and hypothesis, the one who decides which variables or characteristics are taken into
account to carry out the sampling. For example, if we are conducting an election poll in
Spain and we consider that voting behavior depends extremely on gender then, we should
select a sample in which men and women are represented in proportion.
The proportion can be extracted equally from the number of categories of the variable, or
in a proportion equivalent to what extent different categories are in the population. For
example, if we consider that the variable gender is important in our research and its two
categories are male and female, the sample should contain both men and women. If there
are 800 men and 200 women in the universe or population, following an equitable
criterion, the sample should consist of 50% men and 50% women. On the other hand,
following an equivalent criterion, the sample should contain 80% of men and 20% of
women. The final decision –whether the sample consists of 50% men and 50% women
(equitable criterion), or 80% men and 20% women (equivalent criterion), will be made
by the researcher based on the research objective and the hypotheses to be tested.
Experimental studies use more the equitable criterion. Election polls employ more the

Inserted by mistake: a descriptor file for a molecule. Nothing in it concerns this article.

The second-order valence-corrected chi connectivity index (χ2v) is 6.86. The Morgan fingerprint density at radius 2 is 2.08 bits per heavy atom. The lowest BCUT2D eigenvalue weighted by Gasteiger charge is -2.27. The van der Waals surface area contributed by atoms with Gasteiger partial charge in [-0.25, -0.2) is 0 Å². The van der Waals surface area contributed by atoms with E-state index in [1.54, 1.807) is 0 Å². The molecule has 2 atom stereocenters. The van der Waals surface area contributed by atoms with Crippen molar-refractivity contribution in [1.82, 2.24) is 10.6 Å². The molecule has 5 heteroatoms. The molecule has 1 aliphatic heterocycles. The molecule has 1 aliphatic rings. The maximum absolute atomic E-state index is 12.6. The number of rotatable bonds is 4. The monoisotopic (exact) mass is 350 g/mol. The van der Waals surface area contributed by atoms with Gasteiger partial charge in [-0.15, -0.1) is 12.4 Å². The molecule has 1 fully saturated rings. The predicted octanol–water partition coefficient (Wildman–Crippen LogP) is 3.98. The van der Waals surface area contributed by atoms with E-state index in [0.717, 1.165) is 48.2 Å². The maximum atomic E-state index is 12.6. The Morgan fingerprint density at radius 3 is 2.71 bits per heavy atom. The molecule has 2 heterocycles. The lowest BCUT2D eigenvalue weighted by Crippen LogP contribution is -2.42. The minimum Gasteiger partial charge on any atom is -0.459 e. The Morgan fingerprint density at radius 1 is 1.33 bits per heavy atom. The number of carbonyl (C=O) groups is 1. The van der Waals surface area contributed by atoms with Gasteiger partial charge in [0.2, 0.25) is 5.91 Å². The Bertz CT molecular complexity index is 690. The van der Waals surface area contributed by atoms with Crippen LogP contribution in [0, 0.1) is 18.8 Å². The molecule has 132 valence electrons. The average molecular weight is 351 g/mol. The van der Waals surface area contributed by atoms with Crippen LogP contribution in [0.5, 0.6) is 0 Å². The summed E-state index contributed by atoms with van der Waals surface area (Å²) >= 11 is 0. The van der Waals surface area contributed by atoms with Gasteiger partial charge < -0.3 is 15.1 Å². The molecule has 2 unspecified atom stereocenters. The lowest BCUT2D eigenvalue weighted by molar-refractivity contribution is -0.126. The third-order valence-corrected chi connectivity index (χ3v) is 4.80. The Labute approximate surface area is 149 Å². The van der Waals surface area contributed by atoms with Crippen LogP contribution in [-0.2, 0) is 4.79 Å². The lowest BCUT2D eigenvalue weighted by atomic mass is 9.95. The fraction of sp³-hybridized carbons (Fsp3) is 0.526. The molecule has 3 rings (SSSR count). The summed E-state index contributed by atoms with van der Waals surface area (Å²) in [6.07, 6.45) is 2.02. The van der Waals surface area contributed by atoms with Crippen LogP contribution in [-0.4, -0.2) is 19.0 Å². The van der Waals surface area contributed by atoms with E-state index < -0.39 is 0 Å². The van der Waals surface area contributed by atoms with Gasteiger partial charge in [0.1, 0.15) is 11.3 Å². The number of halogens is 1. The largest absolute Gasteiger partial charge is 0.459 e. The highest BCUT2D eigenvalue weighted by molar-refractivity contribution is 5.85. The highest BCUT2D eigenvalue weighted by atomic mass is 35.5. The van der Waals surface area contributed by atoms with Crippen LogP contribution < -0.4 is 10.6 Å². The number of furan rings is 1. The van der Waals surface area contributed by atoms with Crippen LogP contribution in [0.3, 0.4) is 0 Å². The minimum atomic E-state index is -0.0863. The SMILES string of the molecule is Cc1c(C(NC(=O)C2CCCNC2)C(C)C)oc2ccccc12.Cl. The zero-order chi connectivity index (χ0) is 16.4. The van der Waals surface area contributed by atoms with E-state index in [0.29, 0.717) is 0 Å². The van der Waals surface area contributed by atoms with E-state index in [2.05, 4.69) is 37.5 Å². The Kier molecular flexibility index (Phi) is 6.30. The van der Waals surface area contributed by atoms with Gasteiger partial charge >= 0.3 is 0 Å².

equivalent criterion.
Julián Cárdenas Quantitative Analysis
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2. Sampling types. What kind of procedure will we follow to select the cases (or
actors) of a sample?
There are two major sampling strategies or methods: non-random sampling and random
sampling. They are also commonly referred to as non-probabilistic and probabilistic
sampling.
a. Non-random sampling: the researcher deliberately chooses cases and not chance.
There are several subtypes:
i. For convenience or accident: the researcher chooses those cases (or actors) who
are around and available. For example surveying pedestrians on the street.
ii. By quotas: the researcher chooses the cases taking into account that they are from
the various categories of a variable. For example: survey a group of men and a
group of women proportionally, that is, with quotas of both categories of the
gender variable.
iii. Intentional or judgment: the researcher selects the cases following the own criteria
or that of experts. For example, survey key actors following the judgment of an
expert on the subject.
iv. Snowball: the researcher begins with a small group of actors and expands
the sample by asking those initial participants to identify others that should